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Alan Dawson February 2007 The Scottish Mountaineering Club (SMC) was formed in March 1889, with the aim to: "encourage mountaineering in Scotland in winter as well as summer; to serve as a bond of union amongst all lovers of mountain climbing; to create facilities for exploring the less known parts of the country; to collect various kinds of information, especially as regards routes, distances, means of access, time occupied in ascents, character of rocks, extent of snow in winter, etc., and in general to promote everything that will conduce to the convenience of those who take a pleasure in mountains and mountain scenery." The printed journal Soon after its formation, the Club began publishing the Scottish Mountaineering Club Journal, following the successful model of the Alpine Journa

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The Mitchell Library is one of the largest public reference libraries in Europe. To make its resources more accessible, a selection of photographs and other images of the city has been digitised. This project has been partly funded by the Scottish Office Challenge Fund. These images are just a small selection from those held in Archives and Special Collections in the Mitchell Library (on Level 2) and also from the city's museums. Private owners of images have also kindly lent them for copying. The selected material is of local and historical interest, featuring Glasgow's buildings and streets as well as showing Glasgow's people going about their daily lives.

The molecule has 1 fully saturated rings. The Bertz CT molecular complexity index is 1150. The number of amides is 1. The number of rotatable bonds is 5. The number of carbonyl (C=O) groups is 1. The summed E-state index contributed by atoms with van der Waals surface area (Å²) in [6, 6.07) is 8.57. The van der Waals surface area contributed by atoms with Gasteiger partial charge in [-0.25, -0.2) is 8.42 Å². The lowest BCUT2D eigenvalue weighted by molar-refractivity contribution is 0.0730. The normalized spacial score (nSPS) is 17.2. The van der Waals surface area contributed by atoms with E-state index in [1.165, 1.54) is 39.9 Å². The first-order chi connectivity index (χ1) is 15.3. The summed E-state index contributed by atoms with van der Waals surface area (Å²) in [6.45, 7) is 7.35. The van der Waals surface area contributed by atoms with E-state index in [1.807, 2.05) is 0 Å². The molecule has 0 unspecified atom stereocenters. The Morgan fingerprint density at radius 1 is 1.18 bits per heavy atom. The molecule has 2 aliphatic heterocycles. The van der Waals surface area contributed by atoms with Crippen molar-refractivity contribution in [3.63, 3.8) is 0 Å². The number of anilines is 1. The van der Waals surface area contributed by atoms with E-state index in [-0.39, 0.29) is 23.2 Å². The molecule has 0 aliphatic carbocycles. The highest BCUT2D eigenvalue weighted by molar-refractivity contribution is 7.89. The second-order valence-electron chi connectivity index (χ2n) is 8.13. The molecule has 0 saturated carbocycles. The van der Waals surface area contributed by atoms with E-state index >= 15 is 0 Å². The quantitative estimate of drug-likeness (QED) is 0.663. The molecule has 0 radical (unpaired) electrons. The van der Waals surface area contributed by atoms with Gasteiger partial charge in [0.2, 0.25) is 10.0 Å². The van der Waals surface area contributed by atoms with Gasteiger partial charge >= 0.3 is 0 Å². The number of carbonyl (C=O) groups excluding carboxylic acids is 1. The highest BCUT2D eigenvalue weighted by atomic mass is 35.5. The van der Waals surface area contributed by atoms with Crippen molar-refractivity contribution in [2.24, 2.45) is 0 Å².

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The Red Clydeside period During the period between 1910 and 1932 the city of Glasgow was witness to an unparalleled wave of working class protest and political agitation which challenged the forces of capitalism and also, on occasion, directly challenged the state itself. The events and people who shaped this period forged an enduring legacy which still remains part of the political and social fabric of the city to the present day, and which is known quite simply as Red Clydeside. This turbulent period of industrial, social and political upheaval reinforced Glasgow's reputation as the centre of working class struggle in Britain in the early years of the twentieth century.

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These books have been digitised and converted to web format at the Centre for Digital Library Research . Research is continuing into ebook development and indexing, partly funded by the University of Strathclyde Research and Development Fund.

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